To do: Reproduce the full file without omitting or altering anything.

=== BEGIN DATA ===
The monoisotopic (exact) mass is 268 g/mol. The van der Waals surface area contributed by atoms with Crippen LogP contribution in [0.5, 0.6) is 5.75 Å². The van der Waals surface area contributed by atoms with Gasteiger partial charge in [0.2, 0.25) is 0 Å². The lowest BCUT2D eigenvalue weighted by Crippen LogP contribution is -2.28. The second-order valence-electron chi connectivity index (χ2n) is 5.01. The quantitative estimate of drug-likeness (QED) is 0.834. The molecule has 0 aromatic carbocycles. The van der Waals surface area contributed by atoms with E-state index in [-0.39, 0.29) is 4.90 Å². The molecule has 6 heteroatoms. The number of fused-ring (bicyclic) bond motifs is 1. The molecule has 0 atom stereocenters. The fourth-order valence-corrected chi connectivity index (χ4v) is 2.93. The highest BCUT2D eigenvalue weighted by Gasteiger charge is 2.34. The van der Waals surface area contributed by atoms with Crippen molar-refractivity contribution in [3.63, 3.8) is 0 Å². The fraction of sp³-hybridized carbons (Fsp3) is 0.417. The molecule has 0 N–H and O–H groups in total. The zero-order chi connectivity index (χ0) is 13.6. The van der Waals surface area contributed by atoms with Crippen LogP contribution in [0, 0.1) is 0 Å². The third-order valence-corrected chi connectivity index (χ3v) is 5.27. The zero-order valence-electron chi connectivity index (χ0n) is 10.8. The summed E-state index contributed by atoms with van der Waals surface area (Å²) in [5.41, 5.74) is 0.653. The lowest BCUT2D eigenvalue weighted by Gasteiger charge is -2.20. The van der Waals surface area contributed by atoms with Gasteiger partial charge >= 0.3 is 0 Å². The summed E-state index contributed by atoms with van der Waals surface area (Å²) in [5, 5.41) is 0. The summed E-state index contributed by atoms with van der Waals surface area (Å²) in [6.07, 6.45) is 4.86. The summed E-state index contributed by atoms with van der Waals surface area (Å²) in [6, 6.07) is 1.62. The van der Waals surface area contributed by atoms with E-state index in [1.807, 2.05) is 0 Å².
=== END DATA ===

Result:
The monoisotopic (exact) mass is 268 g/mol. The van der Waals surface area contributed by atoms with Crippen LogP contribution in [0.5, 0.6) is 5.75 Å². The van der Waals surface area contributed by atoms with Gasteiger partial charge in [0.2, 0.25) is 0 Å². The lowest BCUT2D eigenvalue weighted by Crippen LogP contribution is -2.28. The second-order valence-electron chi connectivity index (χ2n) is 5.01. The quantitative estimate of drug-likeness (QED) is 0.834. The molecule has 0 aromatic carbocycles. The van der Waals surface area contributed by atoms with E-state index in [-0.39, 0.29) is 4.90 Å². The molecule has 6 heteroatoms. The number of fused-ring (bicyclic) bond motifs is 1. The molecule has 0 atom stereocenters. The fourth-order valence-corrected chi connectivity index (χ4v) is 2.93. The highest BCUT2D eigenvalue weighted by Gasteiger charge is 2.34. The van der Waals surface area contributed by atoms with Crippen molar-refractivity contribution in [3.63, 3.8) is 0 Å². The fraction of sp³-hybridized carbons (Fsp3) is 0.417. The molecule has 0 N–H and O–H groups in total. The zero-order chi connectivity index (χ0) is 13.6. The van der Waals surface area contributed by atoms with Crippen LogP contribution in [0, 0.1) is 0 Å². The third-order valence-corrected chi connectivity index (χ3v) is 5.27. The zero-order valence-electron chi connectivity index (χ0n) is 10.8. The summed E-state index contributed by atoms with van der Waals surface area (Å²) in [5.41, 5.74) is 0.653. The lowest BCUT2D eigenvalue weighted by Gasteiger charge is -2.20. The van der Waals surface area contributed by atoms with Gasteiger partial charge >= 0.3 is 0 Å². The summed E-state index contributed by atoms with van der Waals surface area (Å²) in [5, 5.41) is 0. The summed E-state index contributed by atoms with van der Waals surface area (Å²) in [6.07, 6.45) is 4.86. The summed E-state index contributed by atoms with van der Waals surface area (Å²) in [6, 6.07) is 1.62. The van der Waals surface area contributed by atoms with E-state index in [1.807, 2.05) is 0 Å².